And yeah- I clean my tank often, water changes whenever I can, no less than once or twice a week for either, ever.
And I keep his tank as warm as possible, though the awful draft in my dorm makes it a little chillier than I want, but never below 76' as the auto (not settable DX) heater will kick on. Alle's not lazy, just never was really into that whole "shwimmin'" thing <3 He works on nests, all day everyday. He's a total nutjob about em..oyyy.
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Old 11-28-2010, 03:23 PM   #6 
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Join Date: Sep 2010
Location: North Carolina
i love love love my wisteria thats in my guys bowl. i think its pretty, just floating there, and it's always sprouting out new leaves. my betta also likes rubbing on it. it comes in the tubes.
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Old 11-28-2010, 06:27 PM   #7 
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Join Date: Nov 2009
Location: Currently East Coast
If you get live plants I agree that the light is the most important thing. And the most important thing about a light is not its watt per gallon but it's Kelvin rating.

You'll need a light whose Kelvin rating is at around 6,500. Bulbs at this Kelvin range are often called "Daylight" bulbs because that's what they do: replicate sunlight.

I do think that your tank is a bit small. I prefer permanent homes of at least 2.5 gallons not because of swimming room (though that's nice and all), or heating issues (the right heater does wonders even in 1 gallon containers), but because of cycling issues.

You can't cycle a 1 gallon. You can cycle a 2 gallon but not a 1 gallon. And in uncycled tanks you have to do frequent 100% changes where you take everything out and rinse/scrub it. (though I'm sure you know this already. XD)

Daily or alternating water changes are a lot of work. It's fun at first but then it becomes a pain. I find people take better care of their cycled tanks simply because they're easier to care for than an uncycled tank is.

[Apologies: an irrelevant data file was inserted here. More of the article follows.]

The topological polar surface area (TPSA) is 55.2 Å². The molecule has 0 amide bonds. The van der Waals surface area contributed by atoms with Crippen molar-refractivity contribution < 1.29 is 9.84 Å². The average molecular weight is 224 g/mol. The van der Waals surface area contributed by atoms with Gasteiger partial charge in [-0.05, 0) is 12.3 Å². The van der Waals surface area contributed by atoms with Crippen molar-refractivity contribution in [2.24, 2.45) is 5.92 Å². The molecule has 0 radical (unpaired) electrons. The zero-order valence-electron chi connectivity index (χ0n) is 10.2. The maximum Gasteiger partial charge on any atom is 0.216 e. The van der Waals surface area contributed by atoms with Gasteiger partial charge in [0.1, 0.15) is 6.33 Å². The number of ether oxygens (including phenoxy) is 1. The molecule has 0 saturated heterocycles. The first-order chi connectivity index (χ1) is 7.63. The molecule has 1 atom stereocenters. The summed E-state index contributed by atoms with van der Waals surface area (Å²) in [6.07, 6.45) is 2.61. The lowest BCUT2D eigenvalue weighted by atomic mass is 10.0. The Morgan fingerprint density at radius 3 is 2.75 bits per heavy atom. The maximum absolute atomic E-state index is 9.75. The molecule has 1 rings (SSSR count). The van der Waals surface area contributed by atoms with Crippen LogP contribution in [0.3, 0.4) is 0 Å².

There's nothing wrong with a 1 gallon if you're willing to put the work in; but since a 2.5 gallon isn't really much bigger and it ends up being easier I tend to encourage people to go bigger. =]

Also a note on your heater, automatic heaters like that are notorious for claiming to keep the water temp at 76 but usually only heat it about 2-3 degrees higher than room temp. I'd make sure that there are no major fluctuations as they can wreak havok on smaller tanks.

Going back to plants though I also recommend Wysteria because it's such a great plant for taking care of nitrates and nitrites because it grows so quickly. It really cleans your water and it's SO beautiful! <3 Does your tank have a hood because Wysteria will eventually grow out of the water if I remember correctly and the leaves look cool when it does. =] Other great moderate light plants are Anacharis, Mexican Oak Leaf, Dwarf Lillies, Hornwort, and any Aponogeton species. =]

Low light plants like Anubias (bettas love them), Java Fern, and most mosses would be great as well, though those don't suck up toxins because low lights plants tend to grow slowly. They still look great though and you can get all of them at petsmart in the tubes.

If you can order online though I've seen a lot of the experienced plant owners recommend this site: Planted Aquariums Central. I've seen it said that the lady that runs the site gives extra plants for free with your order sometimes. =]
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Old 11-29-2010, 08:41 PM   #8 
Join Date: Jul 2008
Location: Central Texas
I have mine in containers ranging from 1 gallon to 2.5 gallons. 3 have heaters but they're kept in an upstairs room that stays pretty warm.
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Old 11-29-2010, 10:55 PM   #9 
Join Date: Nov 2010
My tank's a 1.5... >_> And this whole "not much bigger" is actually alot bigger, considering how small my room/availble space is.. My window takes up most of my room (drafty) and the only space is my small small small smaallll (did I mention small? >.<)desk where he can go.
Idk, he's happies.
And I dont mind it. The heater doesnt really fluxuate much, and this one's the only one I found that can snap on in a pinch when the wind outside's 50mph (no joke :'c) and my room's an icebox..
And oooh, I like that plant suggestion. It does have a lid, yes; im not sure Id be big on it over growing the tank though D:
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Old 11-29-2010, 11:05 PM   #10 
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Join Date: Sep 2010
I have a 2.5 gallon tank in my dorm on my desk, and it truly isn't that big. It's just 12 inches long, 6 inches wide, and 8 inches tall. I know about the space thing, I live in a two person dorm and share my bathroom with 30 people, but it is really not that big. My stapler is over half the length of my fish tank, if you want a size comparison. Surely you can spare a foot of space for your beloved fishy, if money is not the issue :)